Pin-Lan Li, M.D., Ph.D.

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Pin-Lan LiProfessor and Vice Chair
Director for Hypertension and Kidney Research
Arthur and Margaret Glasgow Chair

Molecular Medicine Research Building, Room 3050
1220 East Broad Street
Box 980613
Richmond, Virginia 23298-0613
Phone: (804) 828-4793
Fax: (804) 828-2117
Email: pin-lan.li@vcuhealth.org
PubMed
Lab

Education

  • Yichang Medical College, China, M.D., 1975
  • University of Heidelberg, Germany, Ph.D., 1992

Research interests

  • Cardiovascular pharmacology

Research in my laboratory mainly deals with the cell and molecular regulation of coronary circulation and pathogenesis of renal glomerular injury associated with hyperhomocysteinemia and hypertension. Some specific projects and approaches are as follows:

Transmembrane signaling mechanisms in coronary endothelial cells – lipid rafts and molecular trafficking
Beyond enzyme-mediated amplification in various cell-signaling cascades, we are now exploring another important mechanism that massively amplifies the signals when ligands bind to their receptors. This mechanism is characterized by clustering of membrane lipid microdomains (lipid rafts) and formation of different signaling platforms. In this process, many receptors and signaling molecules aggregate on stimulation, resulting in a very high density of the receptors and other signaling molecules in certain areas of cell membrane to form signaling platforms, which transmit and amplify the signals from receptor activation. A major focus of research is now on defining the mechanism mediating the formation of lipid rafts-associated redox signaling platforms in coronary endothelial cells and exploring the physiological and pathological significance of these redox signaling platforms. Many advanced cell and molecular approaches have been used such as confocal microscopy, fluorescence resonance energy transfer (FRET), electron spin resonance (ESR) spectrometry, high-speed fluorescence imaging, real-time PCR, RNA interference, somatic gene manipulations and genetic engineered animal models.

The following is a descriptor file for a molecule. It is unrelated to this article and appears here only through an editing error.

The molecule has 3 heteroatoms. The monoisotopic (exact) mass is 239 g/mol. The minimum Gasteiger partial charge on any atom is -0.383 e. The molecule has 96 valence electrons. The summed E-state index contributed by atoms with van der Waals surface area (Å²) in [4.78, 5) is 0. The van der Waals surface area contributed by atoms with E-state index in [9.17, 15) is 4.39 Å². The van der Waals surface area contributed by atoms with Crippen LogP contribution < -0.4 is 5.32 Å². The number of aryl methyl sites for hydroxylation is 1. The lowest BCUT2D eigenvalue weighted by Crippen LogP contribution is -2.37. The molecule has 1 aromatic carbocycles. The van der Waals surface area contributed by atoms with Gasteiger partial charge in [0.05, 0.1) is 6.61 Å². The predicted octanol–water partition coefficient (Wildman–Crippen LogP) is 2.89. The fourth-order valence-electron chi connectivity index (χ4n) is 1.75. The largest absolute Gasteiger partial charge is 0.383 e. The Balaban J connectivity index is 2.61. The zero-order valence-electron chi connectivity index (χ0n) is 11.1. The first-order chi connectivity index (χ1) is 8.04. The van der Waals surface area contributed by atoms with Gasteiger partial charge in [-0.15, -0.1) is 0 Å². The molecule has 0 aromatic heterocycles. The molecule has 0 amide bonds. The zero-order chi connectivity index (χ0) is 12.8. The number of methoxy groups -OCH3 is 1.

Novel intracellular second messengers, cadpr in coronary arterial myocytes
Cyclic ADP-ribose (cADPR) serves as a second messenger to mediate intracellular Ca2+ mobilization independent of IP3 signaling pathway in different tissues or cells. Over the past 10 years, we have demonstrated that cADPR induces Ca2+ release from intracellular stores of coronary arterial smooth muscle cells and that inhibition of cADPR production results in the relaxation of coronary arteries. This cADPR-mediated Ca2+ signaling pathway is now considered as an important target in a redox feed-forward regulation in vascular smooth muscle. When vascular smooth muscle cells are activated by different vasoconstrictor stimuli, an NADPH oxidase-associated redox signaling amplification is also initiated. In this process, NADH is used to produce superoxide and NAD+, which could result in cADPR increase since NAD+ is a substrate of ADP-ribosyl cyclase and superoxide can activate this cADPR producing enzyme. cADPR mobilizes intracellular Ca2+, enhancing vasoconstrictor response. Various approaches used in these projects include: high-speed fluorescence imaging of intracellular Ca2+, superoxide and other redox molecules, patch clamp, FRET, video microscopy of small artery functionality, RNA interference, ELISA, ESR, gene overexpression and genetically engineered animal models.